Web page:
Online Module: The Holocaust and Fundamental Rights

Case study 1: Policing persecution in Germany

Scope of action and responsibilities of officials

About

The material presented here includes documents concerning the role policemen played in the "fateful year of 1938" in Berlin. A British newspaper report and an eyewitness account are contrasted with internal police memos and Joseph Goebbels’ diary to show the build-up to the hate crimes of the so-called Crystal Night in Berlin – which continued for more than three days. An excerpt from an autobiography highlights the fact that not all the policemen were prepared to simply follow orders. Those who stood aside or hampered the persecution were not punished for doing so by the Nazi regime.

Issues:
  • The mixture of violence and bureaucracy in pre-war persecution of Jews in Germany
  • The role of the police in pre-war persecution in Germany
  • The scope for action available to individual officials

Assignments

1.) The sources indicate that policemen behaved in very different ways. Describe their scope for action and explain their motivations.

2.) Do you see any relevance of this historical experience for the work of officials today?

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Sources

  • Extract from the diary of the Minister of Propaganda and Regional Party Leader of Berlin, Joseph Goebbels concerning the situation of Jews in Berlin, 25 May 1938. Source: Elke Fröhlich, (ed.): Die Tagebücher von Joseph Goebbels, Teil I, Aufzeichnungen 1923-1941, Munich 2005, vol. 3/1, pp. 316 et seq.

  • Directives by the Berlin Police chief Count Helldorf concerning the status of Jews in the capital, 20 July 1938. Source: Die Verfolgung und Ermordung der europäischen Juden durch das nationalsozialistische Deutschland 1933-1945 [The Persecution and Murder of the European Jews by National Socialist Germany], Vol. 2: Deutsches Reich 1938 – August 1939, Munich, Oldenbourg, 2009, pp. 234-241.

  • Telegram by head of Gestapo, Heinrich Mueller, to all regional Gestapo offices units ordering them not to stop "actions against Jews" 9 November 1938. Source: International Military Tribunal, Vol. XXV, 374-PS, pp. 376-378.

  • Article on the "Crystal Night" by the Guardian. Source: The Guardian, 11 November 1938.

  • Extracts from Dr. Bernhard Landau’s eye-witness report "The hell of Sachsenhausen. My experiences after 10 November 1938". Source: Wiener Library London, 058-EA-1279.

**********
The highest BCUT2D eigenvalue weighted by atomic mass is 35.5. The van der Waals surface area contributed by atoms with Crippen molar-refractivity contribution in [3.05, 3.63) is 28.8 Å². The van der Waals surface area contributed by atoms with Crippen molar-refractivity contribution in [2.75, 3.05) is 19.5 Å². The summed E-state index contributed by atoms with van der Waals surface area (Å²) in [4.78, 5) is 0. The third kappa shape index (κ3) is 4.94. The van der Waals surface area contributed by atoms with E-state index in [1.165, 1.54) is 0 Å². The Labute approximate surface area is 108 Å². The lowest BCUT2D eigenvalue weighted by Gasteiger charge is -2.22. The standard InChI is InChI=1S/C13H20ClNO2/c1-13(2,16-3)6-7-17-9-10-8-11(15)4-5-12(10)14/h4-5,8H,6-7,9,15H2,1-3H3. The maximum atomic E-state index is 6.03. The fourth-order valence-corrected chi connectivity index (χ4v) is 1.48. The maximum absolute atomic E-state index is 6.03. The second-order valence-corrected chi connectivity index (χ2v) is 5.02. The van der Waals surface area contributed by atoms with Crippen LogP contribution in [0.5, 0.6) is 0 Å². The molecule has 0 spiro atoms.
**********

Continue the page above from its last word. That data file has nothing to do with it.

• Valentin Senger’s account of a truly helpful policeman. Source: Extract from Valentin Senger: No. 12. Kaiserhofstrasse. The Story of an Invisible Jew in Nazi Germany, New York 1980, pp. 65-68.

  • Report of the British Embassy in Berlin to the British Foreign Ministry, 16 November 1938. Source: Documents on British Foreign Policy, Third Series, Vol. III, No. 313.

  • Map of Berlin (1936). Source: Joseph Wulf Library, House of Wannsee Conference.

  • A Propaganda photo of Joseph Goebbels (1938). Source: DHM Lemo.

  • Three photos taken on 10 November 1938 in Berlin. Sources: Archiv Heinrich Hoffmann and Wiener Library.

Police 1938

This case was chosen to demonstrate the development of the persecution of Jews in Germany in the "fateful year" of 1938. The Nazi regime employed a mixture of violence and bureaucratic measures to accelerate the process of persecution and drive the Jews out of Germany. Furthermore, this example shows the scope that officials had for action.

Hunting political enemies

In Nazi Germany the police forces, which had had a federal structure under the Weimar Republic, were gradually centralized and merged with the SS. At the same time the role of the policemen began to change. As early as February 1933, the Nazis called upon the police to "ruthlessly" put down any opposition to the new state. Until 1933, the police had been there to enforce law and order but they were now asked to hunt down political enemies and exempt certain citizens – i.e. Jews and so-called Gypsies – from their protection.

Assistance in deportations

In May 1938 the radical Police Chief of Berlin, Count Wolf-Heinrich von Helldorf, went a step further still and decreed a programme of active harassment of the Jews in the German capital. In June 1938 he then ordered his men do nothing to stop the race riots raging on Berlin’s streets. This order was repeated by the Gestapo in November 1938 in the wake of the pogrom often referred to as Crystal Night. Instead of stopping racially-motivated mass violence and murder, the policemen were asked to arrest thousands of Jewish citizens. The arrested were deported to one of the three concentration camps in existence in 1938. There they were severely mistreated but most of them were released – if they could prove that they would emigrate.

Policemen as murderers

By 1941 German policemen not only guarded ghettos and deportation trains but also took direct part in the mass shootings in Eastern Europe. In his aptly titled study Ordinary men. Reserve Police Battalion 101 and the Final Solution in Poland, the American historian Christopher Browning showed that most policemen in the special units took part in murder out of a combination of carelessness, peer pressure, obedience and greed, not the fear of punishment. Most German policemen continued their career after 1945.

 

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